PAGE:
a call to improve the world
The Ten Commandments are not just an ancient legal code, but rather a whole approach to life that has come down to us, both as Jews and as Westerners, becoming a crucial part of what it means to be a modern person. Modern Western life draws upon two very distinct ancient spirits. One is the spirit of reason, which comes from ancient Greece and teaches that all of us have the right to formulate our own opinions about life, politics and ethics. This has given us the most open discourse and the greatest political freedoms in human history. But reason alone is not enough to get you out of bed in the morning and take decisive action to change your life and your community and improve the world. For that we need the second spirit, the spirit of redemption, which comes from ancient Israel via the Hebrew Bible. Every biblical hero—even God—is first of all a world-improver, either through words or deeds. The Ten Commandments encapsulate this redemptive spirit, with each of them offering a different aspect of how to turn that spirit into reality. The Second Commandment, for example, addresses the idea of morality that goes beyond the pull of power and wealth, which is really what idolatry is all about. The Fourth, which concerns the Sabbath, is about deepening ourselves as independent beings separated from creative activity and our achievements. The Fifth, which is about honoring our parents, is fundamentally about a certain kind of profound human life-wisdom that’s transmitted from generation to generation. And so on. We find each commandment expressing a different aspect of redemption in a different part of life—each one a pillar of civilization that is every bit as vital today as it was back then.
David Hazony is the author of The Ten Commandments: How Our Most Ancient Moral Text Can Renew Modern Life.
in need of a makeover
It is odd that some people are so determined to post the Ten Commandments in classrooms, when these laws offer little guidance to student conduct, since few third graders are married and hence in a position to commit adultery. And do even the most recalcitrant kids need to be told not to lie, steal or murder? Seems obvious enough. The first four commandments—40 percent!—concern religious obligations, not general behavior, rather squandering an opportunity to tell us how to be good. Curiously for a monotheistic faith, the existence of other gods is okay, as long as ours gets top priority, which makes him seem a little jittery and insecure. And there really aren’t many graven images around these days, except perhaps for what we download from the Internet. Those four aside, all but one of the rest—honor our parents—are “nots,” a list of forbidden acts, not an encouragement to virtuous deeds. The tenth—no coveting—describes an attitude, a state of mind, not an action at all. Instead of the First, I would like to see a commandment to build an egalitarian society; for the Second, I would substitute the Golden Rule, and I would replace the Third with environmental ethics, the injunction not to destroy the earth but to create a green and healthy world.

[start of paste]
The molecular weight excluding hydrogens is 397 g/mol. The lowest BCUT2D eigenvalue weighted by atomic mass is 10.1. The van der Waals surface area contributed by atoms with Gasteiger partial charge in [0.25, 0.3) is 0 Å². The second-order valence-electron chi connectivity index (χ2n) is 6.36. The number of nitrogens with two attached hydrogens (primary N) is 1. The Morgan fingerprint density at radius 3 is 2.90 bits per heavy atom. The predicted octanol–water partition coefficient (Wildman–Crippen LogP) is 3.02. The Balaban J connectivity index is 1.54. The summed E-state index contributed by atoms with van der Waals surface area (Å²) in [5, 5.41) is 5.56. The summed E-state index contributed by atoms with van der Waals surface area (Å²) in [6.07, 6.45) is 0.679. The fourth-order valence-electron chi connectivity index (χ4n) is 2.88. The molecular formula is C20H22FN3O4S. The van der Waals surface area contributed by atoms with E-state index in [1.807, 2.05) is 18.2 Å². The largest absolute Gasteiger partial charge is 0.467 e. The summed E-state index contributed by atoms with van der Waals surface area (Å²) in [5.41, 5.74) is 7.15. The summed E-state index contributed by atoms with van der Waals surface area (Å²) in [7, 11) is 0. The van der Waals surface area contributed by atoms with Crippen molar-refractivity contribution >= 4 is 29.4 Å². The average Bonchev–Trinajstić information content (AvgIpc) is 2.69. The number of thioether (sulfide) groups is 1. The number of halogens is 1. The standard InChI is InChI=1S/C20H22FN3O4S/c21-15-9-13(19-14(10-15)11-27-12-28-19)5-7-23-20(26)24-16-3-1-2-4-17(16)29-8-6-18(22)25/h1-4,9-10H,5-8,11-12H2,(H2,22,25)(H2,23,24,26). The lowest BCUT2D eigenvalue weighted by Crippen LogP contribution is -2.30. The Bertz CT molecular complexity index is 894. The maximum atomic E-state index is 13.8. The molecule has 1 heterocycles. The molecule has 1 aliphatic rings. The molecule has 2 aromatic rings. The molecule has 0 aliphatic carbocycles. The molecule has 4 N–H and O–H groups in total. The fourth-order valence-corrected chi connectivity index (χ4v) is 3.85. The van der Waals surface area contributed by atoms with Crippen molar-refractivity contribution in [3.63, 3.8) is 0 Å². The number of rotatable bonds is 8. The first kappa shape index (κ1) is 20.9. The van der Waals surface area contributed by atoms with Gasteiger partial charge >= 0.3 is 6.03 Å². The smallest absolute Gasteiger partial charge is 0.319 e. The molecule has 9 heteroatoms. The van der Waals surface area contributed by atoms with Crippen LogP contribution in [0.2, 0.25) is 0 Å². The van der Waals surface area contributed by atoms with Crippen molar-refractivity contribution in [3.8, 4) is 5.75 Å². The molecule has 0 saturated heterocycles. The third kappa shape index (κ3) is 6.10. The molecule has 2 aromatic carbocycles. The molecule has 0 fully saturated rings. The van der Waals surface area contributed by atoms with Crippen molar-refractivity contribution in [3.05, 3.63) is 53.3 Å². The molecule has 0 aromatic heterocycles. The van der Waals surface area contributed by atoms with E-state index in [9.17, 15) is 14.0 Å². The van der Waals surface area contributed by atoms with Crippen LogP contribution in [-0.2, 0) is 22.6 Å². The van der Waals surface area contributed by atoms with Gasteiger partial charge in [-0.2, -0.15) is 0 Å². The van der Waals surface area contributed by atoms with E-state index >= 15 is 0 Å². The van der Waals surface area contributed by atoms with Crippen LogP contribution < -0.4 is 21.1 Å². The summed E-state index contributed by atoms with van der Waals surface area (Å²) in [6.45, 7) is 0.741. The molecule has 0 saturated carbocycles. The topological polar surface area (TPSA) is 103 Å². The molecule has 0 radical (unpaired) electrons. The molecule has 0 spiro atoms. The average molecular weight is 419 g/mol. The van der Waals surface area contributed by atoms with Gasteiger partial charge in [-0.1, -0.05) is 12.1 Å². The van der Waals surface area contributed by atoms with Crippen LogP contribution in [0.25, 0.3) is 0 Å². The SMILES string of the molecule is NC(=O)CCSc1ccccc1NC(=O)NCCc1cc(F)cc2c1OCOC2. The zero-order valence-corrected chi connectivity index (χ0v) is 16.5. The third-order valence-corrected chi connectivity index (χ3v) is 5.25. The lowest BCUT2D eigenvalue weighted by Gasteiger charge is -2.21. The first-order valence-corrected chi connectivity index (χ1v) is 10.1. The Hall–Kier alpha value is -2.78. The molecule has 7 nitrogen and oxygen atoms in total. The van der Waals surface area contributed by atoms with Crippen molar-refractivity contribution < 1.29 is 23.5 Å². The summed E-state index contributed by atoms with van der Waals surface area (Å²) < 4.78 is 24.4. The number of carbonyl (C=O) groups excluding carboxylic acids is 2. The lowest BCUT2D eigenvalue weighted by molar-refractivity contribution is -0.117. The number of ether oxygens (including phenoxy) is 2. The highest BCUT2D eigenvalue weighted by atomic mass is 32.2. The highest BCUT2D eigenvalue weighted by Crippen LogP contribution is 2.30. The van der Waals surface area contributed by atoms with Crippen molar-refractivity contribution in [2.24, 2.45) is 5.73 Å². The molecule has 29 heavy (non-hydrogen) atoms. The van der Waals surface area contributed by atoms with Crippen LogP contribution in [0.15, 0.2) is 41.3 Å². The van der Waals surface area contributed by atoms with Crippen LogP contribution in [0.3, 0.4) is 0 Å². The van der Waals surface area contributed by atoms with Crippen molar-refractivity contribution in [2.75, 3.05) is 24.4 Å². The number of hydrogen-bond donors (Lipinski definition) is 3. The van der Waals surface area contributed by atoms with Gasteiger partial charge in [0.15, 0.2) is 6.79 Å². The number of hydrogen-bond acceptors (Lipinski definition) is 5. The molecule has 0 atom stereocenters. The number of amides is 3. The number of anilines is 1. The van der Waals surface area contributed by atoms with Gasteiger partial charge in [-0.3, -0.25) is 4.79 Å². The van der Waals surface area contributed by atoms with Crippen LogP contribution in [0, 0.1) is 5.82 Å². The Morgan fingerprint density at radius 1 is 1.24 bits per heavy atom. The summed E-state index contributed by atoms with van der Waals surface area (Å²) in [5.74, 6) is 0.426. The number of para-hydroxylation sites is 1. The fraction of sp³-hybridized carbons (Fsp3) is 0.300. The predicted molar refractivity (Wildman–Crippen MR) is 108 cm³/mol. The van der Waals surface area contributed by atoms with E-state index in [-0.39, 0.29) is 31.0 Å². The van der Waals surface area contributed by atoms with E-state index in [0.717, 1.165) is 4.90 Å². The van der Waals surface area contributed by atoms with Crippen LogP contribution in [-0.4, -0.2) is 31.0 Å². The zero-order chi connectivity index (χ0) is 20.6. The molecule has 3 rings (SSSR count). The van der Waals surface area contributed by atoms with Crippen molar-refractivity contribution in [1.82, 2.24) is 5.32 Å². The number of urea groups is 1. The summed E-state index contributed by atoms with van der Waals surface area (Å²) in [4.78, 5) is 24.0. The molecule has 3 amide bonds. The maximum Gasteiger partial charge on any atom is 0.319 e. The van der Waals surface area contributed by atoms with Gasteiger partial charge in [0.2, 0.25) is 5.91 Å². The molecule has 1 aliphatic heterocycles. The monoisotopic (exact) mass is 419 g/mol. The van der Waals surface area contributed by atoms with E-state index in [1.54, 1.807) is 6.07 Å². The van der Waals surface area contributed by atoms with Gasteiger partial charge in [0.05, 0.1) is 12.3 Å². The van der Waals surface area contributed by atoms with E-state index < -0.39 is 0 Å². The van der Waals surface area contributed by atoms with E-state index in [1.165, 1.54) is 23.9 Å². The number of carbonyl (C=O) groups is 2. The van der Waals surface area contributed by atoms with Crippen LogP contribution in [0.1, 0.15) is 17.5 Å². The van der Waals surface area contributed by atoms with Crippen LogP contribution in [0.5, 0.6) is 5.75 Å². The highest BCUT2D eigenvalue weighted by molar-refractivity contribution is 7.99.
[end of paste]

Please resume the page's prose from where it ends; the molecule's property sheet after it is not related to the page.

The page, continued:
Randy Cohen writes “The Ethicist” column in The New York Times Magazine and is the author of The Good, the Bad & the Difference: How to Tell Right from Wrong in Everyday Situations.
more meaningful than U.S. law
The Ten Commandments are as important today as they were in antiquity because they represent the crucial distinction of right versus wrong. Perhaps surprisingly, nothing in our modern legal code does that. Rather, our laws simply provide consequences for actions: Park at an expired parking meter, pay a small fine; kill someone, go to jail, and so forth. No provision of American law differentiates between parking and killing. And no law suggests that some crimes are immoral and are to be avoided regardless of any consequences. For example, it doesn’t say anywhere that a person willing to go to jail still shouldn’t commit murder. This is the real power of the Ten Commandments. They list some actions that, no matter what, are wrong. Even people who don’t think they’ll get caught, even people willing to do the time (as they say) still shouldn’t commit some crimes. In this context a common mistranslation in the Ten Commandments is particularly unfortunate. The commandment usually translated “do not covet” originally meant “do not take,” in keeping with the original view that only overt actions can be moral or immoral. The Ten Commandments take no position on internal states such as desiring. Our laws are important for maintaining order. And the Ten Commandments are important for maintaining morality. We need them both.
Joel M. Hoffman is an expert in translation, Hebrew and the Bible and author of And God Said: How Translations Conceal the Bible’s Original Meaning.